Someday, humans might be connected directly to the internet. It will be the final step of a process that has been going on for a long time. But if we're smart, we'll have the proper infrastructure built far in advance.

The final countdown

We approach the final interface. The agency that hatched the internet, the U.S. Defense Advanced Research Projects Agency (DARPA), has partnered with Paradromics Inc., to create an implant that will, if it works, transmit data between a human brain and a computer. The technology involves cords made of tiny wires made from a technique “similar to the one that produces fiber-optic strands” according to Technology Review.

There’s plenty of room to be skeptical. Even if the interface works exactly as hoped, what will the data look like? How will it be represented in whatever machine analyzes it? What other methodology will be necessary to turn it into real, actionable insights? And most importantly, what are the challenges that will be faced in formatting data to send in the other direction: from the machine to the brain?

Taking the long view

But if we take a step back, we have to acknowledge that, from a Big Data point of view, the success or failure of this particular project doesn’t really matter (although we wish our friends at Paradromics all the best). Sooner or later, there will be a usable, direct, human-computer interface, available at scale and connected to the internet, effectively turning its human users into nodes from which data can be collected.

When that happens, we’ll have an Internet of Carbon (IoC). The amount of data collected in the IoC, how that data will be used, and how fast it will have to be routed in order to be useful, are difficult to predict. But suffice it to say that there will be a lot of data, with many uses, and it will have to be routed very fast, all over the world. And consider the traffic surges. Workload fluctuations might depend on how many people are awake, or whether they’re experiencing stress, or just whether they happen to be concentrated in one place.

The IoT will prepare us for the IoC

The infrastructure needed to support that kind of massive, unpredictable, high-demand workload will have to be very robust indeed, and very flexible. Fortunately, the world of datacenter infrastructure has already gotten started on the intermediate step of supporting the Internet of Things (IoT): the vast data network made up by the smart devices that are currently the non-surgical extensions of the human body: smart phones, exercise trackers, and VR/AR headsets, in addition to the quickly proliferating smart devices that will soon inhabit every aspect of our lives: smart cars, smart planes, smart home appliances, smart drones, and so forth.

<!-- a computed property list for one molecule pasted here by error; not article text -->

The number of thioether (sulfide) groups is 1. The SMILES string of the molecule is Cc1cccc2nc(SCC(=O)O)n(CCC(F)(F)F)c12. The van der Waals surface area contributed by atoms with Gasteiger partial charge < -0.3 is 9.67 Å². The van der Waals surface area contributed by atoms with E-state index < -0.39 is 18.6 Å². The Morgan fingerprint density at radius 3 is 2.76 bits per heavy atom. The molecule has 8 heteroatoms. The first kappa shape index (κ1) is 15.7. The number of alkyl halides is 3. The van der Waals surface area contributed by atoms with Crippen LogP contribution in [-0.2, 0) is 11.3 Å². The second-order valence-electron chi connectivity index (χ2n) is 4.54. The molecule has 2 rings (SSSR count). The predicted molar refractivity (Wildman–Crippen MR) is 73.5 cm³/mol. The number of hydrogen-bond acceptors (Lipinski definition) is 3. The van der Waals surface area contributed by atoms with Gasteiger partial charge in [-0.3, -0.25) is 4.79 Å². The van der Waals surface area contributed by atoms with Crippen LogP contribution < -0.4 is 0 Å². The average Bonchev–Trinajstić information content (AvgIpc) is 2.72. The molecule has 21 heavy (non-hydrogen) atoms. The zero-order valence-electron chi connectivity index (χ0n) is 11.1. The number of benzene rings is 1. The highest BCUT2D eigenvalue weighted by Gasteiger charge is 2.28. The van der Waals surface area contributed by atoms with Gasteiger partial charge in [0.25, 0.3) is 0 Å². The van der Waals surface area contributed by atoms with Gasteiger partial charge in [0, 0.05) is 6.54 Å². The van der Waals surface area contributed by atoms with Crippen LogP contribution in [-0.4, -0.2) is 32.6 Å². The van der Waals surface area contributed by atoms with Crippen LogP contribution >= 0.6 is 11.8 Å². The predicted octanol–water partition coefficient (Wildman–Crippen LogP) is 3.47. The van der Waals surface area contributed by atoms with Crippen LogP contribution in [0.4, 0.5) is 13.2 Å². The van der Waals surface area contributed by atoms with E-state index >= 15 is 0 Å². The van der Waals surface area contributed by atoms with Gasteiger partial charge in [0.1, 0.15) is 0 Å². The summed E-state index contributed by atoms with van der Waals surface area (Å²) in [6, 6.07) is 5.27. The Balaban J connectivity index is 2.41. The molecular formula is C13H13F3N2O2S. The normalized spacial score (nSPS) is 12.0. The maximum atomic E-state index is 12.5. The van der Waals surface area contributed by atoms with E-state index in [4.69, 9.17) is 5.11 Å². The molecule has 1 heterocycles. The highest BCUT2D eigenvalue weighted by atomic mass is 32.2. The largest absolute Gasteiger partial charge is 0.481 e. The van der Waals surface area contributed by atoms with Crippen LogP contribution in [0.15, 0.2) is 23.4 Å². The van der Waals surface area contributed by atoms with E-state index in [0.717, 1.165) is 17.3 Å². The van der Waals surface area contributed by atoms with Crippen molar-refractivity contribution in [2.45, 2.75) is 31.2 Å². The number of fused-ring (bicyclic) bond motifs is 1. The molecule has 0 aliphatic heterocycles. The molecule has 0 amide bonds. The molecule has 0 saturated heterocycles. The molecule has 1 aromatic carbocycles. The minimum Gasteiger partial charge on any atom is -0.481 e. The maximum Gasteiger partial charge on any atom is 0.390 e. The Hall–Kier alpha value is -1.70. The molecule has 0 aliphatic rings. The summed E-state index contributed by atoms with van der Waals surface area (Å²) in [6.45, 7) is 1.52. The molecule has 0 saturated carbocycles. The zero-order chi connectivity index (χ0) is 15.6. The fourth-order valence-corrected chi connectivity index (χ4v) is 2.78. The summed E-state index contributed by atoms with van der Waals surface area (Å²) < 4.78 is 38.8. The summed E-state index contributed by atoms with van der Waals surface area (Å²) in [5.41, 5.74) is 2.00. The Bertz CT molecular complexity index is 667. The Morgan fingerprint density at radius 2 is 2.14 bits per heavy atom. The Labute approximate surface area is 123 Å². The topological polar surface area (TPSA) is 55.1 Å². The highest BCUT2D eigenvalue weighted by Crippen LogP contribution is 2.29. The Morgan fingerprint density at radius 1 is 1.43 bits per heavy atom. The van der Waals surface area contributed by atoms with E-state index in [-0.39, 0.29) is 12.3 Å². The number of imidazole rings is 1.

The IoT is new, but the use of cybernetics as a people connector has been around for a while. In fact, all early communication networks were designed to connect people to each other, going back to telegraphs and carrier pigeons. If we think just in terms of electricity-based systems in which the end user is actually touching the nearest node, then perhaps the first generation of the human network was voice calling. After that came mobile voice, then the internet (email, VOIP, video conferencing, and so on), and then personal data collected from non-phone mobile devices, such as personal health data collected from a Fitbit. With the IoT, we're going to see such personal data collectors proliferate endlessly. The IoC will be the final step, wherein carbon based life forms are seamlessly integrated with our silicone-based brethren, rather than through proxy devices.

The amount of data flowing to and from those devices may not reach the level of the data that will flow through the IoC, but it’s going to get a heck of a lot closer than we have ever been before. Certainly, IoT traffic threatens to overwhelm the infrastructure of traditional datacenters, which were primarily built to handle traffic generated by (non-cyborg) users sitting in offices, browsing the web, and clicking on ads. (Ah, the good old days.)

SDI paves the way for networks of the future

The solution is software-defined infrastructure (SDI). Which is to say, pools of hardware resources (compute, memory, storage, and networking) that can be brought together as needed to form virtual performance-optimized datacenters (vPODs).

Hardware pools set up for SDI require backwards-compatible CPUs built for SDI. And to deal with the workloads that are coming, they have to be darn fast. Which is why Ericsson is excited about our deployment of the new Intel® Xeon® Scalable processor in our Hyperscale Datacenter System 8000. And using that processor, we recently tested our evolved packed core (EPC) solution, Ericsson virtual Evolved Packet Gateway (vEPG), at a throughput of 40Gbps per processor. Download the exclusive report below.

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Learn more about the Intel® Xeon® Scalable processor.


header image: Kevin Dooley


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Geoff Hollingworth
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Geoff Hollingworth

Geoff is Head of Product Marketing Cloud Systems, responsible for the global positioning, promotion and education of Ericsson’s next generation Cloud infrastructure offerings. He was previously embedded with AT&T in Silicon Valley, leading Ericsson’s innovation efforts towards the AT&T Foundry initiative. He has also held positions as Head of IP Services Strategy for North America and overseeing the Ericsson brand in North America, as well as other roles in software R&D and mobile network deployment. Joining Ericsson more than 20 years ago, Geoff has been based in London, Stockholm, Dallas and Palo Alto. He holds a First Class Honors Bachelors degree in Computing Science and has won the Computing Science Prize of Excellence from Aston University in Birmingham, United Kingdom.